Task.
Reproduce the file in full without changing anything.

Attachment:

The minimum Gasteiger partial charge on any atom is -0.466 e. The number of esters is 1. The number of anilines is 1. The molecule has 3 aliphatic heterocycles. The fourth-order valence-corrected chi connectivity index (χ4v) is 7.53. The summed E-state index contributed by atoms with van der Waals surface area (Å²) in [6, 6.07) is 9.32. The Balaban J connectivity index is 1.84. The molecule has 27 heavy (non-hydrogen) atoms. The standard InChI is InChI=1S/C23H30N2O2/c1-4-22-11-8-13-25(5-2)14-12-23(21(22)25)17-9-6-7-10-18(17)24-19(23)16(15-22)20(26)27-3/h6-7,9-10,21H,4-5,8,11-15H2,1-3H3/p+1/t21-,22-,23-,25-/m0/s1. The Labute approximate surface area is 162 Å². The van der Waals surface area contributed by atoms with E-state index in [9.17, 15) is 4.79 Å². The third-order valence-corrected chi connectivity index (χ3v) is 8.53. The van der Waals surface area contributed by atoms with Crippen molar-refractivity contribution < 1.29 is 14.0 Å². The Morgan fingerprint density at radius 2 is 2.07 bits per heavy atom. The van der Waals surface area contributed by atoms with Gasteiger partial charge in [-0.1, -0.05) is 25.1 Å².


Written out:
The minimum Gasteiger partial charge on any atom is -0.466 e. The number of esters is 1. The number of anilines is 1. The molecule has 3 aliphatic heterocycles. The fourth-order valence-corrected chi connectivity index (χ4v) is 7.53. The summed E-state index contributed by atoms with van der Waals surface area (Å²) in [6, 6.07) is 9.32. The Balaban J connectivity index is 1.84. The molecule has 27 heavy (non-hydrogen) atoms. The standard InChI is InChI=1S/C23H30N2O2/c1-4-22-11-8-13-25(5-2)14-12-23(21(22)25)17-9-6-7-10-18(17)24-19(23)16(15-22)20(26)27-3/h6-7,9-10,21H,4-5,8,11-15H2,1-3H3/p+1/t21-,22-,23-,25-/m0/s1. The Labute approximate surface area is 162 Å². The van der Waals surface area contributed by atoms with E-state index in [9.17, 15) is 4.79 Å². The third-order valence-corrected chi connectivity index (χ3v) is 8.53. The van der Waals surface area contributed by atoms with Crippen molar-refractivity contribution < 1.29 is 14.0 Å². The Morgan fingerprint density at radius 2 is 2.07 bits per heavy atom. The van der Waals surface area contributed by atoms with Gasteiger partial charge in [-0.1, -0.05) is 25.1 Å².